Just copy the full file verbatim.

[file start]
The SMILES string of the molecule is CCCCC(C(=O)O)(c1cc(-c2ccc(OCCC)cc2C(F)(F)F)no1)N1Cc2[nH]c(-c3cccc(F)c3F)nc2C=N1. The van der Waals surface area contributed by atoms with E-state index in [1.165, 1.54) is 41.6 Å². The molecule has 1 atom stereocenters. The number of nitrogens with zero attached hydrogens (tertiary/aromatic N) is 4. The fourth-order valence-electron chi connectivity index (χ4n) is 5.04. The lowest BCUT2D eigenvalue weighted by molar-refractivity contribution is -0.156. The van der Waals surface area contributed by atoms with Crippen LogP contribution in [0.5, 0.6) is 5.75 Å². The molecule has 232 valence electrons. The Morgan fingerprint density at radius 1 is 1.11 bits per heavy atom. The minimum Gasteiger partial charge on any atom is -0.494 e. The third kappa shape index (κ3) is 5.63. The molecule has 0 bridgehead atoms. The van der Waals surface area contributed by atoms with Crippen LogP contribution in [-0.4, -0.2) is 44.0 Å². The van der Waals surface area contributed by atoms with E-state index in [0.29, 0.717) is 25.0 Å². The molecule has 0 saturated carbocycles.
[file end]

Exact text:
The SMILES string of the molecule is CCCCC(C(=O)O)(c1cc(-c2ccc(OCCC)cc2C(F)(F)F)no1)N1Cc2[nH]c(-c3cccc(F)c3F)nc2C=N1. The van der Waals surface area contributed by atoms with E-state index in [1.165, 1.54) is 41.6 Å². The molecule has 1 atom stereocenters. The number of nitrogens with zero attached hydrogens (tertiary/aromatic N) is 4. The fourth-order valence-electron chi connectivity index (χ4n) is 5.04. The lowest BCUT2D eigenvalue weighted by molar-refractivity contribution is -0.156. The van der Waals surface area contributed by atoms with Crippen LogP contribution in [0.5, 0.6) is 5.75 Å². The molecule has 232 valence electrons. The Morgan fingerprint density at radius 1 is 1.11 bits per heavy atom. The minimum Gasteiger partial charge on any atom is -0.494 e. The third kappa shape index (κ3) is 5.63. The molecule has 0 bridgehead atoms. The van der Waals surface area contributed by atoms with Crippen LogP contribution in [-0.4, -0.2) is 44.0 Å². The van der Waals surface area contributed by atoms with E-state index in [0.29, 0.717) is 25.0 Å². The molecule has 0 saturated carbocycles.